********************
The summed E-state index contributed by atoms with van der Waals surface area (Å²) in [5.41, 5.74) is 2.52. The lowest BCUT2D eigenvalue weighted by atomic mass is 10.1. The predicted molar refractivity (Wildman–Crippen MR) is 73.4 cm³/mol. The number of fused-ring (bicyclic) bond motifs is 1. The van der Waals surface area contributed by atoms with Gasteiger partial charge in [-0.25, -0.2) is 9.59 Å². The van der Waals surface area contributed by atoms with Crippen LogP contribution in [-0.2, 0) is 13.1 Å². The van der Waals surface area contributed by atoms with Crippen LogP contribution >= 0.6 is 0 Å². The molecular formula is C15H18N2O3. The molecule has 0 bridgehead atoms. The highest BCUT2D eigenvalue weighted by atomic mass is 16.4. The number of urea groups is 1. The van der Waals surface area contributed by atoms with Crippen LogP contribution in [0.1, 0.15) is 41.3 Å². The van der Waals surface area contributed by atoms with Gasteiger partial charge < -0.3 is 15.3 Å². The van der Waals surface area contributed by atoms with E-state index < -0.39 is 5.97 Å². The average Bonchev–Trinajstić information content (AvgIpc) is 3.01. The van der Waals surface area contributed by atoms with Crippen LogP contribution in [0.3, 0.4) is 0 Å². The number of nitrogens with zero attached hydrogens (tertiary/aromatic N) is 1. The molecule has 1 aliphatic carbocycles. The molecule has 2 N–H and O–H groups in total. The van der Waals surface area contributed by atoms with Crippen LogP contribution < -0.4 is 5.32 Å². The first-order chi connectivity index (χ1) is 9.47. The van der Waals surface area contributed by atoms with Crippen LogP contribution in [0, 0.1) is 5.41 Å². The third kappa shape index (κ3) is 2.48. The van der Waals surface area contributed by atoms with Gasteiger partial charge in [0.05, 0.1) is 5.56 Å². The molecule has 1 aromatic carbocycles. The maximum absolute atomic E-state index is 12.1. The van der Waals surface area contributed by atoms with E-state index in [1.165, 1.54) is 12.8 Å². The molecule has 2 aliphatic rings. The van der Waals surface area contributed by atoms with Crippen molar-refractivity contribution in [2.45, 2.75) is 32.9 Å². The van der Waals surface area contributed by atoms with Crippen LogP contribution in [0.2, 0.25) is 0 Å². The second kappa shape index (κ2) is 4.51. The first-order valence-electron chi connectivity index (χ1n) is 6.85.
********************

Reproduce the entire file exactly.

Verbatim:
The summed E-state index contributed by atoms with van der Waals surface area (Å²) in [5.41, 5.74) is 2.52. The lowest BCUT2D eigenvalue weighted by atomic mass is 10.1. The predicted molar refractivity (Wildman–Crippen MR) is 73.4 cm³/mol. The number of fused-ring (bicyclic) bond motifs is 1. The van der Waals surface area contributed by atoms with Gasteiger partial charge in [-0.25, -0.2) is 9.59 Å². The van der Waals surface area contributed by atoms with Crippen LogP contribution in [-0.2, 0) is 13.1 Å². The van der Waals surface area contributed by atoms with Crippen LogP contribution >= 0.6 is 0 Å². The molecular formula is C15H18N2O3. The molecule has 0 bridgehead atoms. The highest BCUT2D eigenvalue weighted by atomic mass is 16.4. The number of urea groups is 1. The van der Waals surface area contributed by atoms with Crippen LogP contribution in [0.1, 0.15) is 41.3 Å². The van der Waals surface area contributed by atoms with Gasteiger partial charge < -0.3 is 15.3 Å². The van der Waals surface area contributed by atoms with E-state index < -0.39 is 5.97 Å². The average Bonchev–Trinajstić information content (AvgIpc) is 3.01. The van der Waals surface area contributed by atoms with Crippen LogP contribution in [0.3, 0.4) is 0 Å². The number of nitrogens with zero attached hydrogens (tertiary/aromatic N) is 1. The molecule has 1 aliphatic carbocycles. The molecule has 2 N–H and O–H groups in total. The van der Waals surface area contributed by atoms with Crippen LogP contribution < -0.4 is 5.32 Å². The first-order chi connectivity index (χ1) is 9.47. The van der Waals surface area contributed by atoms with Crippen LogP contribution in [0, 0.1) is 5.41 Å². The third kappa shape index (κ3) is 2.48. The van der Waals surface area contributed by atoms with Gasteiger partial charge in [0.05, 0.1) is 5.56 Å². The molecule has 1 aromatic carbocycles. The maximum absolute atomic E-state index is 12.1. The van der Waals surface area contributed by atoms with E-state index in [1.165, 1.54) is 12.8 Å². The molecule has 2 aliphatic rings. The van der Waals surface area contributed by atoms with Crippen molar-refractivity contribution in [2.45, 2.75) is 32.9 Å². The van der Waals surface area contributed by atoms with Crippen LogP contribution in [0.2, 0.25) is 0 Å². The second kappa shape index (κ2) is 4.51. The first-order valence-electron chi connectivity index (χ1n) is 6.85.